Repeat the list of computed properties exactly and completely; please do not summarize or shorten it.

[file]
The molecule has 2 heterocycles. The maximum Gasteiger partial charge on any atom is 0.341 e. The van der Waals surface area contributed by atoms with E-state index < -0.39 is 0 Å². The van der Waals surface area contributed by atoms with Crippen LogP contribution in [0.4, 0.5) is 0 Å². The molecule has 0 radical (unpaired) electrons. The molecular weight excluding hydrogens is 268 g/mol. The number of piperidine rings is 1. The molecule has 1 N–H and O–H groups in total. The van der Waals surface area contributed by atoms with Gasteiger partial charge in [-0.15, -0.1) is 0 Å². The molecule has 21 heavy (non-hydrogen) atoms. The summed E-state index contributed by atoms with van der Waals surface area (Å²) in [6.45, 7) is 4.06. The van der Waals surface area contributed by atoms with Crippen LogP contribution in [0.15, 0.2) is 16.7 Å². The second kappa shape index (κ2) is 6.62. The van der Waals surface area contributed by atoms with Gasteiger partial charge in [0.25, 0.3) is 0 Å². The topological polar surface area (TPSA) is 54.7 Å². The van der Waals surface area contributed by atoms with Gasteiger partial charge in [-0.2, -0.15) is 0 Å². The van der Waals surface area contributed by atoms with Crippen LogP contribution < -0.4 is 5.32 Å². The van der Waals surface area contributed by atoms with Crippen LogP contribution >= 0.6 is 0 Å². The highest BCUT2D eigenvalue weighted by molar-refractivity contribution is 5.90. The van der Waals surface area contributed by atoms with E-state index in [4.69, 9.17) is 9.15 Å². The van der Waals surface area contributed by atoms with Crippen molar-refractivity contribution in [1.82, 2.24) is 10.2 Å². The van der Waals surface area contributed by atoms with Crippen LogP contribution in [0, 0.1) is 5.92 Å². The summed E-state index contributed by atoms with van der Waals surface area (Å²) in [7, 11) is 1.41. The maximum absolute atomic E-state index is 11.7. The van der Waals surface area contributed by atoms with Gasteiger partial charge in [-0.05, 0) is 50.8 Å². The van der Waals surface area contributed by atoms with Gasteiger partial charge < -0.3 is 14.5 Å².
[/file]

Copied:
The molecule has 2 heterocycles. The maximum Gasteiger partial charge on any atom is 0.341 e. The van der Waals surface area contributed by atoms with E-state index < -0.39 is 0 Å². The van der Waals surface area contributed by atoms with Crippen LogP contribution in [0.4, 0.5) is 0 Å². The molecule has 0 radical (unpaired) electrons. The molecular weight excluding hydrogens is 268 g/mol. The number of piperidine rings is 1. The molecule has 1 N–H and O–H groups in total. The van der Waals surface area contributed by atoms with Gasteiger partial charge in [-0.15, -0.1) is 0 Å². The molecule has 21 heavy (non-hydrogen) atoms. The summed E-state index contributed by atoms with van der Waals surface area (Å²) in [6.45, 7) is 4.06. The van der Waals surface area contributed by atoms with Crippen LogP contribution in [0.15, 0.2) is 16.7 Å². The second kappa shape index (κ2) is 6.62. The van der Waals surface area contributed by atoms with Gasteiger partial charge in [0.25, 0.3) is 0 Å². The topological polar surface area (TPSA) is 54.7 Å². The van der Waals surface area contributed by atoms with Gasteiger partial charge in [-0.2, -0.15) is 0 Å². The van der Waals surface area contributed by atoms with Crippen LogP contribution < -0.4 is 5.32 Å². The van der Waals surface area contributed by atoms with Crippen LogP contribution >= 0.6 is 0 Å². The highest BCUT2D eigenvalue weighted by molar-refractivity contribution is 5.90. The van der Waals surface area contributed by atoms with E-state index in [4.69, 9.17) is 9.15 Å². The van der Waals surface area contributed by atoms with Crippen molar-refractivity contribution in [1.82, 2.24) is 10.2 Å². The van der Waals surface area contributed by atoms with Crippen LogP contribution in [0, 0.1) is 5.92 Å². The summed E-state index contributed by atoms with van der Waals surface area (Å²) in [7, 11) is 1.41. The maximum absolute atomic E-state index is 11.7. The van der Waals surface area contributed by atoms with Gasteiger partial charge in [-0.05, 0) is 50.8 Å². The van der Waals surface area contributed by atoms with Gasteiger partial charge < -0.3 is 14.5 Å².